Adrita Saha, an Intellectual Properties Lawyer, working with S. Majumdar and Co. explains ‘Royalty’ as a recurring payment made to the copyright owner of intellectual property, in exchange for permission to use it in any capacity. She tells DECODE that in cases of a breach, despite earning royalties from the ‘reproduction’ of an intellectual property like a song, the copyright owner can take down the said ‘reproduction’ from any platform.
However, unlike platforms like Youtube, where the content creators get notified on using copyrighted music, Instagram’s muting of audio despite making copyrighted music available on the platform, seems unfair.
Creators like Mirchandani and Bhattacharya ask the same question, “what happens to our cost of production and our time?”
Bhattacharya estimates a budget of Rs. 20,000-25,000 thousand for a day’s shoot. She says that this budget includes- a cinematographer, studio, costumes, and make-up. Apart from this, every scheduling of the shoot requires enormous planning.
“All of which goes to waste when the Reel gets muted and we end up not even getting the desired reach,” says a disgruntled Bhattacharya.
Mirchandani with 140K followers, charges his collaborators Rs. 15,000 for one Reel, for some Reels where he is performing himself, there is an investment of 20,000 that just goes into, renting a studio, make-up, costume, and filming.
“These Reels are only shot with the hopes of getting views and for the reach, to attract more clients, but when these Reels are muted, all of it goes to waste because nobody knows which song I am performing to”, says the Mumbai-based choreographer. Mirchandani recollects that songs like ‘In ankhon ki masti’, ‘Mohe panghat pe’, ‘Jhume re Gori’, ‘Hoton pe aisi baat’ were all muted despite being available on the Instagram’s Music Library.
Bhattacharya tells DECODE that Stage for Change at present has 17 videos that were muted, some a day after being uploaded, some a week, and some after months of being uploaded. However, she recollects that – “after Saregama’s Instagram page had reposted one of our videos, many of our videos got muted after that. However they remained audible on Saregama’s Instagram page.”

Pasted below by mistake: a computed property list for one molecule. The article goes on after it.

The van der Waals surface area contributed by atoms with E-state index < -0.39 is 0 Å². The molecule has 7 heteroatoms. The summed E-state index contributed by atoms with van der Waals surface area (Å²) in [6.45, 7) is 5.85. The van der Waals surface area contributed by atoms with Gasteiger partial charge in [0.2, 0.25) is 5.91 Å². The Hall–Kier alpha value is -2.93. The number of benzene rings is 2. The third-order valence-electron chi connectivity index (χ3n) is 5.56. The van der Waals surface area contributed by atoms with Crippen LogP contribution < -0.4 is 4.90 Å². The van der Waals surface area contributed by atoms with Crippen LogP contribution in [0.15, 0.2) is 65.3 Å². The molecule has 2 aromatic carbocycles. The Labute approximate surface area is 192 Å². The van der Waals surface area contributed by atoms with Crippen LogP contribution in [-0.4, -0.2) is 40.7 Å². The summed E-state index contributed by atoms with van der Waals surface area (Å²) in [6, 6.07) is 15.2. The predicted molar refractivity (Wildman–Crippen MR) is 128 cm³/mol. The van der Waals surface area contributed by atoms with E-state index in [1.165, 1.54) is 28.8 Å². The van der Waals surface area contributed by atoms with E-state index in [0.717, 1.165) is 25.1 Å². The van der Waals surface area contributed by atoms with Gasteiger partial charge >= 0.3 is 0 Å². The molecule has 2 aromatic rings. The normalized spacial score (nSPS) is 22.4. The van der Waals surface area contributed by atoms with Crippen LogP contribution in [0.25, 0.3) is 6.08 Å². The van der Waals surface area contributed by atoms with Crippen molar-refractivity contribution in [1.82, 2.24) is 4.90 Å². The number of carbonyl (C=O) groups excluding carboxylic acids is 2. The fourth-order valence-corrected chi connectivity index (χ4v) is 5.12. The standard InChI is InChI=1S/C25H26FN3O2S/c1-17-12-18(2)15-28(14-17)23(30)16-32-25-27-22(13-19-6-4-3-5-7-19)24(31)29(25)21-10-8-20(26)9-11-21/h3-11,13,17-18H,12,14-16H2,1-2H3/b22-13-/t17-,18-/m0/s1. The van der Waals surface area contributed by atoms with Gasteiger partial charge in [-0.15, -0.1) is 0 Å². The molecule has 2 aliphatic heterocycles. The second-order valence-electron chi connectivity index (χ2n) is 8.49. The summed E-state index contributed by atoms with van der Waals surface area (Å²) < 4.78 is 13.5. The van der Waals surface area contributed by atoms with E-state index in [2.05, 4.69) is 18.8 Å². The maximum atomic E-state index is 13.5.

Further, having a personal creator’s account she claims that some videos are audible when accessed from her own creator’s account but are not audible when accessed from Stage for Change’s account, thus hinting that different accounts have different kinds of settings. Bhattacharya by now has raised many complaints on Instagram, while most go unanswered, sometimes the audios do get restored with no credit to the musicians, but get updated with a ‘.’ in the place of the names of the musicians. For a growing page like theirs, it serves little to no purpose, as in the places of getting at least 10K views in a day, they hardly manage to get 2K in total. Additionally, it doesn’t get listed under the song which also affects their reach in the long term.
However, since the time Instagram released its ‘Boost the Reel’ feature, it has been pushing content creators to run their reels as advertisements. Social media executive Divya Debnath tells DECODE that it is a double edged sword for small content creators, while they might get the desired reach for a ‘not-so well’ performing Reel initially, Instagram will then restrict the organic reach of the other reels that were not boosted.
“So essentially the cost of production and time in producing a Reel that gets muted goes to waste, even if we ‘boost’ that Reel, because it ends up limiting our reach in both the short run and long run”, says a disgruntled Bhattacharya.
Digital content creators are increasingly finding it difficult to use copyrighted music on Instagram. On one hand they are unable to understand why music labels would mute videos despite making them available on the platform, especially when it adds to the revenue generated for the copyright owners and adds to their publicity. On the other hand they are bemused by Instagram’s lack of transparency about their copyright policies.